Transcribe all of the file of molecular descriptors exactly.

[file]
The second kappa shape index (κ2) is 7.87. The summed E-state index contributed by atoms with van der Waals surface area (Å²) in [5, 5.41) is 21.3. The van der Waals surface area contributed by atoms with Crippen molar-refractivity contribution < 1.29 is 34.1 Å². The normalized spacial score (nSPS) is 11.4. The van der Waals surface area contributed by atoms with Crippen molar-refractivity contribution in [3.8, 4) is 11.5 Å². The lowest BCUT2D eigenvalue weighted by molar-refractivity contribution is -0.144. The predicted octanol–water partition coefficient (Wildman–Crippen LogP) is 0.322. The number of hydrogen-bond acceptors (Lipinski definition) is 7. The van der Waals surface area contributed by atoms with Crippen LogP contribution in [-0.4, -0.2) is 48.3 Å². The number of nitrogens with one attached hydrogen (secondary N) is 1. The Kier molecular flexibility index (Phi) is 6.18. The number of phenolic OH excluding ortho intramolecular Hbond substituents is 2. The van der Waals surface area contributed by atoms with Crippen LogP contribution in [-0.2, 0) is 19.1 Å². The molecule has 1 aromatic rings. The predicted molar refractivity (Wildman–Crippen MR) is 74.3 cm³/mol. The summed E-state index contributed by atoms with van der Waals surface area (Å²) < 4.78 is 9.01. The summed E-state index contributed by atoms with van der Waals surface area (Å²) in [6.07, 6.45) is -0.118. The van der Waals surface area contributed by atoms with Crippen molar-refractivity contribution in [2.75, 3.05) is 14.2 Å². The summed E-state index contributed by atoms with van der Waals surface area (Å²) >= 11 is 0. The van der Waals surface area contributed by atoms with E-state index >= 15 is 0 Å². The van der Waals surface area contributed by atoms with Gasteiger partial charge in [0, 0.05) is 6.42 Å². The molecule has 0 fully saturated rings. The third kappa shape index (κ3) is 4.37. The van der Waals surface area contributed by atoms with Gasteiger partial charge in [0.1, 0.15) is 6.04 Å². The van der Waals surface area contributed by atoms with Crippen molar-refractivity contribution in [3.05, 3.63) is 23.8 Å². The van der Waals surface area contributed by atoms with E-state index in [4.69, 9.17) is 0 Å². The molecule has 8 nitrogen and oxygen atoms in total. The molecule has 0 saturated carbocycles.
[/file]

The second kappa shape index (κ2) is 7.87. The summed E-state index contributed by atoms with van der Waals surface area (Å²) in [5, 5.41) is 21.3. The van der Waals surface area contributed by atoms with Crippen molar-refractivity contribution < 1.29 is 34.1 Å². The normalized spacial score (nSPS) is 11.4. The van der Waals surface area contributed by atoms with Crippen molar-refractivity contribution in [3.8, 4) is 11.5 Å². The lowest BCUT2D eigenvalue weighted by molar-refractivity contribution is -0.144. The predicted octanol–water partition coefficient (Wildman–Crippen LogP) is 0.322. The number of hydrogen-bond acceptors (Lipinski definition) is 7. The van der Waals surface area contributed by atoms with Crippen LogP contribution in [-0.4, -0.2) is 48.3 Å². The number of nitrogens with one attached hydrogen (secondary N) is 1. The Kier molecular flexibility index (Phi) is 6.18. The number of phenolic OH excluding ortho intramolecular Hbond substituents is 2. The van der Waals surface area contributed by atoms with Crippen LogP contribution in [-0.2, 0) is 19.1 Å². The molecule has 1 aromatic rings. The predicted molar refractivity (Wildman–Crippen MR) is 74.3 cm³/mol. The summed E-state index contributed by atoms with van der Waals surface area (Å²) < 4.78 is 9.01. The summed E-state index contributed by atoms with van der Waals surface area (Å²) in [6.07, 6.45) is -0.118. The van der Waals surface area contributed by atoms with Crippen molar-refractivity contribution in [2.75, 3.05) is 14.2 Å². The summed E-state index contributed by atoms with van der Waals surface area (Å²) >= 11 is 0. The van der Waals surface area contributed by atoms with E-state index >= 15 is 0 Å². The van der Waals surface area contributed by atoms with Gasteiger partial charge in [0, 0.05) is 6.42 Å². The molecule has 0 fully saturated rings. The third kappa shape index (κ3) is 4.37. The van der Waals surface area contributed by atoms with Gasteiger partial charge in [0.1, 0.15) is 6.04 Å². The van der Waals surface area contributed by atoms with Crippen molar-refractivity contribution in [3.05, 3.63) is 23.8 Å². The van der Waals surface area contributed by atoms with E-state index in [4.69, 9.17) is 0 Å². The molecule has 8 nitrogen and oxygen atoms in total. The molecule has 0 saturated carbocycles.